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5 Essential Elements of Storytelling and Persuasion

Ryan Flax
By: Ryan Flax

Juries, Jury Consulting, Litigation Consulting, Storytelling, Jury Consultants, Persuasive Graphics

by Ryan H. Flax, Esq.
(Former) Managing Director, Litigation Consulting
A2L Consulting

As I pointed out in my previous blog post, when a lawyer uses storytelling effectively at trial, he or she is literally eliciting a reaction from the brain areas and the neurochemicals that are the basis of any human being’s foundation for biological survival.

Storytelling, in fact, serves the biological function of encouraging pro-social behavior. Effective stories reinforce the concepts that if we are honest and play by the right rules, we reap the rewards of the protagonist, and that if we break the rules, we earn the punishment accorded the bad guy. Stories are evolutionary innovations: They help humans remember socially important things and use that information in their lives.

To impact an audience such as a jury, a story must do three things: (1) emotionally transport the audience by moving them and having them get “lost” in it; (2) include characters facing problems and trying to overcome them, but not engaging in mere meaningless problem solving; and (3) communicate some message or moral, meaning some set of values or ideas. Otherwise, the story will seem “empty” and not important enough to pay attention to.

There are several guidelines to help you turn your evidence into a story worth telling. The essential elements you need to provide are:

  1. Theme(s) of your case
  2. Compelling characters (good/bad)
  3. Motive
  4. Conflict/Resolution
  5. Messages/Consequences

In order to figure out these elements in a lawsuit setting, the first and critical question to ask and answer is: “What really happened here?”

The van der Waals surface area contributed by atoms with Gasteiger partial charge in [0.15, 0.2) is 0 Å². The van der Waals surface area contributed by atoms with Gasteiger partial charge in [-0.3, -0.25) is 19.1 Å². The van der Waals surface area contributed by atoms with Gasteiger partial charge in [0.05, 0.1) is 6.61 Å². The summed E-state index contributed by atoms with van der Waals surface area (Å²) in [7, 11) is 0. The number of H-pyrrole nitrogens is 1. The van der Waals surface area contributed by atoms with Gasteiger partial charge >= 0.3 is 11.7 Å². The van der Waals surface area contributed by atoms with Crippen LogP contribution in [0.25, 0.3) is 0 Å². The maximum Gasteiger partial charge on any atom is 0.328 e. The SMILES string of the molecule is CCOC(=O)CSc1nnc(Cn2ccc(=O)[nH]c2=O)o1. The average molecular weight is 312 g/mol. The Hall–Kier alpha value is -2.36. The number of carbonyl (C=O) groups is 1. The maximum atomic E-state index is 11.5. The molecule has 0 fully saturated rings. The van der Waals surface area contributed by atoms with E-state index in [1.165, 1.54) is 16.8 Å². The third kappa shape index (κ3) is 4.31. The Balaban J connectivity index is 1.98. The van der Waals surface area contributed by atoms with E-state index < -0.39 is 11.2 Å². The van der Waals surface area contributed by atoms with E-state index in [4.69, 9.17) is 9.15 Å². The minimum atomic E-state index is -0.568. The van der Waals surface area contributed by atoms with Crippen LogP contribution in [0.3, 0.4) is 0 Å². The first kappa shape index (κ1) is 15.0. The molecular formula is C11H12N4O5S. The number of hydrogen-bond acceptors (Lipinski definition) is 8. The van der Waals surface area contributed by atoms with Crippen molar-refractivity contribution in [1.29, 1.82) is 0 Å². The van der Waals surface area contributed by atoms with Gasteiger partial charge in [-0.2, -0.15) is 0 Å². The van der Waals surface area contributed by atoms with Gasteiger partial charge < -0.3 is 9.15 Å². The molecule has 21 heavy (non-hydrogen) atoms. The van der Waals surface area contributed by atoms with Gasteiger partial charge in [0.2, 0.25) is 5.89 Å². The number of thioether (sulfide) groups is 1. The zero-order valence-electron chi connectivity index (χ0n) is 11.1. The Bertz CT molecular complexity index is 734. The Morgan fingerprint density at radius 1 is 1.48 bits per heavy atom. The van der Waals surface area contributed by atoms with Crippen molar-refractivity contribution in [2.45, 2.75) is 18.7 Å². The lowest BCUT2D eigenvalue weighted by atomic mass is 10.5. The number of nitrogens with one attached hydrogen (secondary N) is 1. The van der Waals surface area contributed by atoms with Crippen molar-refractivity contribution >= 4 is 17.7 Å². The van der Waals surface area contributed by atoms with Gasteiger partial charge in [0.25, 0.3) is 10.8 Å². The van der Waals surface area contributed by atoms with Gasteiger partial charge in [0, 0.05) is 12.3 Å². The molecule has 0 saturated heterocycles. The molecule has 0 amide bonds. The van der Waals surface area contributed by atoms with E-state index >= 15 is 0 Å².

The most common mistake is that litigators don’t bother to ask the question, or they answer it with how it (whatever “it” is) happened. Rattling off a series of events – but not the bottom line of what happened - is disastrous to connecting with jurors and telling a compelling story about your client.  As a litigator, you must ask yourself “Why must you tell THIS story?” and “What’s the belief burning within you that your story feeds off?”

Other questions that will lead to the real story are:

“Why did they do that?”

“What were they thinking and feeling?”

“What did they know or not know?”

“What were their options and choices?”

“What were they each trying to accomplish?”

“Why did they succeed or fail?”

“How did that affect everyone involved?”

“Who tried to correct it? Did it work? Why or why not?”

“How did the story end? Who won or lost?”

“What caused the problem to become a lawsuit?”

“What would make it right?”

“Why is that fair?”

“Why should anyone care about what happened?”

These are the questions that the first-chair litigator and the entire trial team should brainstorm in developing the most persuasive way to present their case.  When I consult for or with trial teams, these are the types of questions I ask and insist the first chair can answer.

Finally, these rules of thumb should be followed in developing an effective trial story:

  • The simpler the story, the better.
  • The simpler the language, the better.
  • Use metaphors involving sensory descriptions.
  • Reduce the facts to a relatable story.
  • Use word pictures.

With the basics of storytelling and its importance to courtroom persuasion in mind, we must also consider how to develop a complete package of storytelling presentation. This complete package is not just the oral telling of a story, but must be accompanied by visual support. We will discuss that next.

Other A2L Consulting resources related to storytelling and persuasion at trial:

litigation consulting graphics jury trial technology

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